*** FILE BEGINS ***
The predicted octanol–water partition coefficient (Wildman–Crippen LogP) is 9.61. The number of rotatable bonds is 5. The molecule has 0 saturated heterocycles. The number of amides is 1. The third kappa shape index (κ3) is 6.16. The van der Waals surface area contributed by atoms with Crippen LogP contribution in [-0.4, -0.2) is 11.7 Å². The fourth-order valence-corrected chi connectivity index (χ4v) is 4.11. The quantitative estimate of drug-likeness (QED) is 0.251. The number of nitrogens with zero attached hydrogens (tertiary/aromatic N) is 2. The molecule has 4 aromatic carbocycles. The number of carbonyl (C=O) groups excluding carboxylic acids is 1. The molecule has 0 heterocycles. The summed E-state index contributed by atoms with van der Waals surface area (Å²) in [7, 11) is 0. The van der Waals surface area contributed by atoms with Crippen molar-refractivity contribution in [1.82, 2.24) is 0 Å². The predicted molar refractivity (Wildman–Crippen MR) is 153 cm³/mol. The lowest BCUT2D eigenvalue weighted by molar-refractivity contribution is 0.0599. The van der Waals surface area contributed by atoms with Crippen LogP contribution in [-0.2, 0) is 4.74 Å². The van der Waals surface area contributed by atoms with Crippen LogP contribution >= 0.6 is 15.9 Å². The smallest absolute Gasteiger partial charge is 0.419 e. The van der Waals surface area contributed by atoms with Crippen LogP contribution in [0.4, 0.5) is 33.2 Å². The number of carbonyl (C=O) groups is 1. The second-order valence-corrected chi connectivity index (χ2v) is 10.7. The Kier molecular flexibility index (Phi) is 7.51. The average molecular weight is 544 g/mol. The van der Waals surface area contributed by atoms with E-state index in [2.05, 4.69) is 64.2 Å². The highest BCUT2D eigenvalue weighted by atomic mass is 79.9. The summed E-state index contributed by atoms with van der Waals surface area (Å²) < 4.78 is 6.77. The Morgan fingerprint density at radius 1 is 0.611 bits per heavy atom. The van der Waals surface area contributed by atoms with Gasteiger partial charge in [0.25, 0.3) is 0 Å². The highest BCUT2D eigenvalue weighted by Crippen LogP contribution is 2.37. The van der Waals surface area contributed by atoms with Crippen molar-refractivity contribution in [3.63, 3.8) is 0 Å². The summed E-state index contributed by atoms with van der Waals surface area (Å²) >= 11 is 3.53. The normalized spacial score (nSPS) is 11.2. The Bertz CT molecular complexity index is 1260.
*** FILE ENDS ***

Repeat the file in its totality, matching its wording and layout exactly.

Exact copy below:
The predicted octanol–water partition coefficient (Wildman–Crippen LogP) is 9.61. The number of rotatable bonds is 5. The molecule has 0 saturated heterocycles. The number of amides is 1. The third kappa shape index (κ3) is 6.16. The van der Waals surface area contributed by atoms with Crippen LogP contribution in [-0.4, -0.2) is 11.7 Å². The fourth-order valence-corrected chi connectivity index (χ4v) is 4.11. The quantitative estimate of drug-likeness (QED) is 0.251. The number of nitrogens with zero attached hydrogens (tertiary/aromatic N) is 2. The molecule has 4 aromatic carbocycles. The number of carbonyl (C=O) groups excluding carboxylic acids is 1. The molecule has 0 heterocycles. The summed E-state index contributed by atoms with van der Waals surface area (Å²) in [7, 11) is 0. The van der Waals surface area contributed by atoms with Crippen molar-refractivity contribution in [1.82, 2.24) is 0 Å². The predicted molar refractivity (Wildman–Crippen MR) is 153 cm³/mol. The lowest BCUT2D eigenvalue weighted by molar-refractivity contribution is 0.0599. The van der Waals surface area contributed by atoms with Crippen LogP contribution in [-0.2, 0) is 4.74 Å². The van der Waals surface area contributed by atoms with Crippen LogP contribution >= 0.6 is 15.9 Å². The smallest absolute Gasteiger partial charge is 0.419 e. The van der Waals surface area contributed by atoms with Crippen LogP contribution in [0.4, 0.5) is 33.2 Å². The number of carbonyl (C=O) groups is 1. The second-order valence-corrected chi connectivity index (χ2v) is 10.7. The Kier molecular flexibility index (Phi) is 7.51. The average molecular weight is 544 g/mol. The van der Waals surface area contributed by atoms with E-state index in [2.05, 4.69) is 64.2 Å². The highest BCUT2D eigenvalue weighted by atomic mass is 79.9. The summed E-state index contributed by atoms with van der Waals surface area (Å²) < 4.78 is 6.77. The Morgan fingerprint density at radius 1 is 0.611 bits per heavy atom. The van der Waals surface area contributed by atoms with Gasteiger partial charge in [0.25, 0.3) is 0 Å². The highest BCUT2D eigenvalue weighted by Crippen LogP contribution is 2.37. The van der Waals surface area contributed by atoms with Crippen molar-refractivity contribution in [3.63, 3.8) is 0 Å². The summed E-state index contributed by atoms with van der Waals surface area (Å²) >= 11 is 3.53. The normalized spacial score (nSPS) is 11.2. The Bertz CT molecular complexity index is 1260.